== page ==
At the Side of the Old Mandir

 

They come to this place every day

to touch you.

Lonely men with desires unfulfilled.

Can’t afford the real thing, costs too much

these days, a glance, a caress.

They can barely afford food for the day.

 

You’re the best they can have;

voluptuousness in stone.

They ogle and marvel, then

gradually draw nearer.

A furtive glance in every direction to check

if anyone’s watching and a hand

lifts up to cup a breast.

Human and rock merge for a blissful moment.

An eternity passes as time

drags itself to a screeching halt.

Sighs of contentment escape.

 

Satiated temporarily,

they return to a place at a distance,

to admire and hope.

 

Later, moving inside they speak to God, plead

with him, cajole, sometimes demand.

Karma always questioned in times like this.

A truth hard to accept.

The reasons why never defined, lying hidden

in the cosmic ether beyond their

comprehension.

 

Your breasts are a shade darker than

the rest of your body,

colored from constant caresses of

lonesome men seeking stolen pleasures.

A slow smile playing on your lips, one arm

resting on a hip pushed out to the side,

the other raised from the elbow,

fingers encircling lotus, you stand waiting

for what might be, as they shuffle past,

circumambulating

like the devout, softly singing praise

of the one within.

Quietly taking in their fill they return to

homes devoid of love and desire.

 

Who are you,

proud woman standing nonchalantly

gazing into the distance as they walk past?

What was your fate?

Willed by the hand that chiseled

you from a large rock hewn out from

another place one sunny day eons ago.

Who was the man that yearned for you so,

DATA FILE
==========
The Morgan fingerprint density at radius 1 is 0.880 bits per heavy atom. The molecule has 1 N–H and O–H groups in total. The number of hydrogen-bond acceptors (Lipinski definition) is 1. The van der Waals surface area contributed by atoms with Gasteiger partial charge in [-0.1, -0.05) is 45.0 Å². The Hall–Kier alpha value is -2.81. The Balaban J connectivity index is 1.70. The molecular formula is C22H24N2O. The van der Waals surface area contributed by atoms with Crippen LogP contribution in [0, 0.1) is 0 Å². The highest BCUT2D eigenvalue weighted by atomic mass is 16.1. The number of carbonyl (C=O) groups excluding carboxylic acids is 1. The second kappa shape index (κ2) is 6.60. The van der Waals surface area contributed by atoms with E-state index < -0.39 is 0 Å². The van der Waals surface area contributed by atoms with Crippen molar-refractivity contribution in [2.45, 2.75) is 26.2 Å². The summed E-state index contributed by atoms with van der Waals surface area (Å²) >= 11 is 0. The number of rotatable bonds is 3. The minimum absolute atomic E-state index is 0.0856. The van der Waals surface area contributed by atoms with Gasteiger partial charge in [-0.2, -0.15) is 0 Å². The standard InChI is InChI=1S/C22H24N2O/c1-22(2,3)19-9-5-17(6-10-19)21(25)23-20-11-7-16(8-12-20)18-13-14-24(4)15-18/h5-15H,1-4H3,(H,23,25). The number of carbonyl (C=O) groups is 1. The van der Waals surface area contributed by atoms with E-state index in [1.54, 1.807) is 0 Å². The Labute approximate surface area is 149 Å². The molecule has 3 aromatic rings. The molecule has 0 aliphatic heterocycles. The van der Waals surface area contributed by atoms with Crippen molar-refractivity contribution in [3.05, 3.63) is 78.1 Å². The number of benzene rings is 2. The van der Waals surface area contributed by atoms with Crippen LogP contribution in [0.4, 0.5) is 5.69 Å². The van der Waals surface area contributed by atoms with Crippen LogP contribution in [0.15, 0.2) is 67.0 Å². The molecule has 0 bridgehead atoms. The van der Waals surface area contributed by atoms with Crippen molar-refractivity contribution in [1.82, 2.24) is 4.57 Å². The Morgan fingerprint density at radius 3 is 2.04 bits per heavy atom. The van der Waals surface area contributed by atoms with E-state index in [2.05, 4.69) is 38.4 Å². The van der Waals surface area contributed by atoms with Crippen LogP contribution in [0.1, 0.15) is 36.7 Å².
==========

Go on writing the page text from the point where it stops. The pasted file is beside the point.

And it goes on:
he cast you in stone in remembrance

to watch over the years

and give hope to

a multitude of desperate souls?

 

This idea behind the incident I saw and the image of the dark breasted statues reminded me of something I saw in a telephone booth on a street in London. This was a time before the mobile phone and if you needed to make a call you’d use a public phone. I don’t know if those still exist, but one of the things that greeted you when you entered one of those phone boxes was a whole load of calling cards with photos of women, much like the statues of the women in those ancient temples. It appeared as though modern women were trying to emulate the statues which were probably carved out by men who were seeking the ideal woman and not finding that around them, they were creating images in stone.

It seemed very sad. We’d come so far yet as women we hadn’t given up the notion of pleasing others – of turning our bodies into objects of pleasure for men and it didn’t matter that we were getting exploited as well. “On a Street in London” ends the collection. Between those two poems there’s just about every emotion and situation women have faced, put down in verse.